CAIRO — Clashes between a renegade eastern commander’s forces and pro-government militias escalated Monday, increasing the death toll and forcing thousands of residents of the Libyan capital to flee their homes while trapping thousands more.

Gen. Khalifa Hifter’s forces have continued to push toward Tripoli, even as the United States, the United Nations and Arab nations have urged him to halt his offensive. On Monday, the European Union joined the chorus of voices as its head of foreign policy, Federica Mogherini, called for a “full implementation of the humanitarian truce” and “a return to the political track.”

But that scenario appears increasingly distant. The United Nations’ top humanitarian official in Libya said that more than 2,800 people had fled the violence in and around Tripoli, while wounded and vulnerable civilians are so isolated that emergency responders cannot reach them.

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Hundreds, if not thousands, of migrants and refugees also are trapped in detention centers in active conflict zones, their misery compounding every day, according to the U.N. officials.

“The United Nations continues to call for a temporary humanitarian truce to allow for the provision of emergency services and the voluntary passage of civilians, including those wounded, from areas of conflict,” Maria do Valle Ribeiro, the U.N. humanitarian coordinator for Libya, said in a statement.

The clashes south of the capital have killed at least 25 people, including fighters and civilians, and wounded 80, a spokesman for the Tripoli-based Health Ministry told Reuters on Monday.

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Also Monday, an airstrike on Tripoli’s Mitiga airport forced its shutdown and stranded passengers. It was the capital’s only functioning airport.

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Hours later, the U.N. special envoy in Libya, Ghassan Salamé, condemned Hifter’s forces for the airstrike, declaring that “this attack constitutes a serious violation of international humanitarian law, which prohibits attacks against civilian infrastructure.”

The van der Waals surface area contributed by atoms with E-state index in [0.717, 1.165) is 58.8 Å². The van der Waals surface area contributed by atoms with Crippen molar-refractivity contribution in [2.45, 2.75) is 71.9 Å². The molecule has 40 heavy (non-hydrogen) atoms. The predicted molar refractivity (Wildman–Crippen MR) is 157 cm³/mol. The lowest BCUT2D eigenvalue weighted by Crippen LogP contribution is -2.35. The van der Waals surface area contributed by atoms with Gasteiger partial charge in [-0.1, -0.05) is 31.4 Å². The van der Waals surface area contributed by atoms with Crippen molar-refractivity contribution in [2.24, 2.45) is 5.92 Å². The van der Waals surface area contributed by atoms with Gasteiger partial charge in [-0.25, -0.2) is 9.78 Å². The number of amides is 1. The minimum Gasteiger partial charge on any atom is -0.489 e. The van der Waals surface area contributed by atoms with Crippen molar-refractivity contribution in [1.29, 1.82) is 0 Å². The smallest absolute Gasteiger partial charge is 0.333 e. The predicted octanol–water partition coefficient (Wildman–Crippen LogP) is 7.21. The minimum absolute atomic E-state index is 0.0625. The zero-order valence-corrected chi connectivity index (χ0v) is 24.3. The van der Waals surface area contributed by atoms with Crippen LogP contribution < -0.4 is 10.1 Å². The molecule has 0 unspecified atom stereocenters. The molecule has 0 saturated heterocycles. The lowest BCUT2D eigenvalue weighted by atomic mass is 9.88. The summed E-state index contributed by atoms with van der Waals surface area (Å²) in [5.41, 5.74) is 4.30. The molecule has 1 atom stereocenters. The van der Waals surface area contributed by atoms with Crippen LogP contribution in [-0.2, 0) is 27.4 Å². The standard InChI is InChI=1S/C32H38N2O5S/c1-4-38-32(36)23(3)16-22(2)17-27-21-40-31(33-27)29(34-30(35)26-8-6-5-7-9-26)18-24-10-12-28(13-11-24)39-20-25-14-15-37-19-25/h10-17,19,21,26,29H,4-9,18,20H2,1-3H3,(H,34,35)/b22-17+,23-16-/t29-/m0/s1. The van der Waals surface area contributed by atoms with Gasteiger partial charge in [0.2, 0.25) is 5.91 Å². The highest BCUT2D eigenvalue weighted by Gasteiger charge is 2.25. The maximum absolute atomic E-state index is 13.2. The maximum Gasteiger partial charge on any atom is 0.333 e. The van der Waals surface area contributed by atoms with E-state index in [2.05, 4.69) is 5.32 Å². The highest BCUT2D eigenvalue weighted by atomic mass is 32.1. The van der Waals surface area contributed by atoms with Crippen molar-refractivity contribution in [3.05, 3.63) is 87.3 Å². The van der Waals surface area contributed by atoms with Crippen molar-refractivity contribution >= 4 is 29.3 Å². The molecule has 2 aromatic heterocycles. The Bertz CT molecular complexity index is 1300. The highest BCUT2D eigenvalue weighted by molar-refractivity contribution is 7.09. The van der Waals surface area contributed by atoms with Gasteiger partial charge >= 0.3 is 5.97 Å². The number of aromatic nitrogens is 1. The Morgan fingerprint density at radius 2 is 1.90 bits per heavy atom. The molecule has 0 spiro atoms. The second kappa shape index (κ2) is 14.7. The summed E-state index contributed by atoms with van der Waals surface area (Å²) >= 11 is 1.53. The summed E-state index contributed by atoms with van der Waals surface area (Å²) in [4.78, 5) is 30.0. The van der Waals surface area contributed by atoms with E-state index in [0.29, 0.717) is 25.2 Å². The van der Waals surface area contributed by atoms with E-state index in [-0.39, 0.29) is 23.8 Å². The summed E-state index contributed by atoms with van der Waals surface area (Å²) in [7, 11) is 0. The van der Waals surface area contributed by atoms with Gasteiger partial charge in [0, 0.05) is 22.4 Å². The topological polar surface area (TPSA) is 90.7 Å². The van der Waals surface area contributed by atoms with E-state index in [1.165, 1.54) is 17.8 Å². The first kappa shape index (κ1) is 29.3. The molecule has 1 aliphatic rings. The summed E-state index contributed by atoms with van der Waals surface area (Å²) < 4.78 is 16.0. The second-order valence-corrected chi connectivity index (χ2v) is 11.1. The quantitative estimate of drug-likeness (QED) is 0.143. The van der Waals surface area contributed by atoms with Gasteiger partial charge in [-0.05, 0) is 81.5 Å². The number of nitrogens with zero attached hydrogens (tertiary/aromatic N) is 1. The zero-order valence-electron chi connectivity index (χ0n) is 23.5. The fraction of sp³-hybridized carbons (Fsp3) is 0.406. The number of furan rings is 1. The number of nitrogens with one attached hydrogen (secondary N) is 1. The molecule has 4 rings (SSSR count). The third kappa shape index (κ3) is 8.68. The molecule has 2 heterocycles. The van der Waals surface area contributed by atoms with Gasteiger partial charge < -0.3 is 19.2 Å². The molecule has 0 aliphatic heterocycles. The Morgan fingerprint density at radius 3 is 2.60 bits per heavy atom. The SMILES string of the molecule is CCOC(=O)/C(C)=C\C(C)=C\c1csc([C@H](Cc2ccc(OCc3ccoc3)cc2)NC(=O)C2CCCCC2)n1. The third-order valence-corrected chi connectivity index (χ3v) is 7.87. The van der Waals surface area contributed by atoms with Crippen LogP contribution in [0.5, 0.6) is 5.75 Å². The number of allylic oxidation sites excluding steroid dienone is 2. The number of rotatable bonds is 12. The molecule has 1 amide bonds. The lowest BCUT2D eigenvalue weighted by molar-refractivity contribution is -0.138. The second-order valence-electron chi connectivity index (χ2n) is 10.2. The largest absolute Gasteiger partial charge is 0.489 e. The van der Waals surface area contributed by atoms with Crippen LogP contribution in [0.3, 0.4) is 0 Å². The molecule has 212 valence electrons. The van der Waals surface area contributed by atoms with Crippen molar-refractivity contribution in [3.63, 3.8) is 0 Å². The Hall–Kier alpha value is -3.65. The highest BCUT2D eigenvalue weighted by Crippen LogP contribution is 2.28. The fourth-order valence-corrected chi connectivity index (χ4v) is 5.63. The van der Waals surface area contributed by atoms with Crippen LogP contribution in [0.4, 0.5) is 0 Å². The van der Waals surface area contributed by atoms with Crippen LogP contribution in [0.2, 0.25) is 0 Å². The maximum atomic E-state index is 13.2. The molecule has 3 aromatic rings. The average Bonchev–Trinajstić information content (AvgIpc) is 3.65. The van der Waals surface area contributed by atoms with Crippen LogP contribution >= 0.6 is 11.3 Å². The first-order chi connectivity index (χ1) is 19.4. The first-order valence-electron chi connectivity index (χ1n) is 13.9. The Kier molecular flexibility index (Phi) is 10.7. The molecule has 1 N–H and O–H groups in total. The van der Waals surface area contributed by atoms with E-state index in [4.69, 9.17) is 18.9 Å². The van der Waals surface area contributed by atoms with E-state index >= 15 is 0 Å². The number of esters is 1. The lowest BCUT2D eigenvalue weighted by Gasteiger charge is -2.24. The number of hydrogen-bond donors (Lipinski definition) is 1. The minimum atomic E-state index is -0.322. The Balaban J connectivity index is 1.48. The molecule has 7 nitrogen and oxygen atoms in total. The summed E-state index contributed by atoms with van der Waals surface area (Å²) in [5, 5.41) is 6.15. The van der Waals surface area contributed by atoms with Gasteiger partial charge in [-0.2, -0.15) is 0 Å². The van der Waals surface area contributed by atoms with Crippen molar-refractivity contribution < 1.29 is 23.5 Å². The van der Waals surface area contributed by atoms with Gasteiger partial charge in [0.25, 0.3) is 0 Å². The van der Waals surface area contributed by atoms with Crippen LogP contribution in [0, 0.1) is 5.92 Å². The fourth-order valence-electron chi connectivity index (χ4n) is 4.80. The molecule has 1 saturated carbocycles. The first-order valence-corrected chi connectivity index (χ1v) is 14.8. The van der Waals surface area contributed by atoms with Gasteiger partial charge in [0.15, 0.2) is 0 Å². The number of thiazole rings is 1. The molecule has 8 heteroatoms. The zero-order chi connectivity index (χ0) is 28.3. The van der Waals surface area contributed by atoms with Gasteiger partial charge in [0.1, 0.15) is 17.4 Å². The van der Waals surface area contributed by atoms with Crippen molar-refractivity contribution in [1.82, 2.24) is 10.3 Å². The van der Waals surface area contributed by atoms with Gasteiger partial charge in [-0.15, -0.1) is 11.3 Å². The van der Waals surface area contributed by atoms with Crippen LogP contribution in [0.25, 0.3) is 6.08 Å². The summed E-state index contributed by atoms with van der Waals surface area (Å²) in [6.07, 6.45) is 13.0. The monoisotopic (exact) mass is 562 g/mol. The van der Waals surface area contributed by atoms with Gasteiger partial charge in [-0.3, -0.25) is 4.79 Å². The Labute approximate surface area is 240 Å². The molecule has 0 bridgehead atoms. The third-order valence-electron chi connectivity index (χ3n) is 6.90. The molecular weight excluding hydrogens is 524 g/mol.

The 75-year-old Hifter, a U.S. citizen who lived in exile in Northern Virginia for years, is aligned with a rival government based in the eastern city of Tobruk. He returned to Libya during the 2011 revolution and subsequent NATO intervention that toppled dictator Moammar Gaddafi and led to his killing.

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Hifter has long coveted Tripoli, where Libya’s oil revenue flows to and where the central bank — which pays the salaries of soldiers and civil servants — is based. In the past few months, Hifter’s forces — a constellation of militias calling themselves the Libyan National Army — have swept through the south and quickly pushed north toward Tripoli.

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The tensions in Tripoli are the worst since conflict erupted between Hifter and rival militias in 2014, and they threaten to plunge the country into a full-blown civil war.

A counteroffensive by the U.N.-installed and Western-backed Tripoli government has slowed Hifter’s advance. The Tripoli government, with no army of its own, has relied on dozens of militias to remain in control, including many from other cities, particularly Misurata and Zintan.

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